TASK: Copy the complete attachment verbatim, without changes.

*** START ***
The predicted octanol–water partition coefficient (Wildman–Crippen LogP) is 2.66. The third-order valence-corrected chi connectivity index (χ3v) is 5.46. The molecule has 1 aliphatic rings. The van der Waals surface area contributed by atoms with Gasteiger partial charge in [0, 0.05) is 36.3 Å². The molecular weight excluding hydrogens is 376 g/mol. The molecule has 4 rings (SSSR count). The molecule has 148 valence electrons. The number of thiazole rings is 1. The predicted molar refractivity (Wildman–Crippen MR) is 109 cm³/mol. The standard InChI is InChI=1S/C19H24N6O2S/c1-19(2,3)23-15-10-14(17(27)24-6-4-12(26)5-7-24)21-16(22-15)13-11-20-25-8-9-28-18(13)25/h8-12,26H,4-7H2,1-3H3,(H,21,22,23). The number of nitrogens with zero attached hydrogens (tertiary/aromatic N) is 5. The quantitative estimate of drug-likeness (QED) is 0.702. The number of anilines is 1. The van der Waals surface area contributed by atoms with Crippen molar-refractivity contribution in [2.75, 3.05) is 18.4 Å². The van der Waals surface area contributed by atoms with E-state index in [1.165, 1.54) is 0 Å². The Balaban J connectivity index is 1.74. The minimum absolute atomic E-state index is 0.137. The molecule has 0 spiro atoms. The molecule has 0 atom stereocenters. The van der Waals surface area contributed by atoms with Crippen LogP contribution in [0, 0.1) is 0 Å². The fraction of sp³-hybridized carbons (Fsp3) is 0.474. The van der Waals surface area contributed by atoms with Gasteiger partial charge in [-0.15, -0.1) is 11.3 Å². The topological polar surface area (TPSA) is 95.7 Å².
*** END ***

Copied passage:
The predicted octanol–water partition coefficient (Wildman–Crippen LogP) is 2.66. The third-order valence-corrected chi connectivity index (χ3v) is 5.46. The molecule has 1 aliphatic rings. The van der Waals surface area contributed by atoms with Gasteiger partial charge in [0, 0.05) is 36.3 Å². The molecular weight excluding hydrogens is 376 g/mol. The molecule has 4 rings (SSSR count). The molecule has 148 valence electrons. The number of thiazole rings is 1. The predicted molar refractivity (Wildman–Crippen MR) is 109 cm³/mol. The standard InChI is InChI=1S/C19H24N6O2S/c1-19(2,3)23-15-10-14(17(27)24-6-4-12(26)5-7-24)21-16(22-15)13-11-20-25-8-9-28-18(13)25/h8-12,26H,4-7H2,1-3H3,(H,21,22,23). The number of nitrogens with zero attached hydrogens (tertiary/aromatic N) is 5. The quantitative estimate of drug-likeness (QED) is 0.702. The number of anilines is 1. The van der Waals surface area contributed by atoms with Crippen molar-refractivity contribution in [2.75, 3.05) is 18.4 Å². The van der Waals surface area contributed by atoms with E-state index in [1.165, 1.54) is 0 Å². The Balaban J connectivity index is 1.74. The minimum absolute atomic E-state index is 0.137. The molecule has 0 spiro atoms. The molecule has 0 atom stereocenters. The van der Waals surface area contributed by atoms with Crippen LogP contribution in [0, 0.1) is 0 Å². The fraction of sp³-hybridized carbons (Fsp3) is 0.474. The van der Waals surface area contributed by atoms with Gasteiger partial charge in [-0.15, -0.1) is 11.3 Å². The topological polar surface area (TPSA) is 95.7 Å².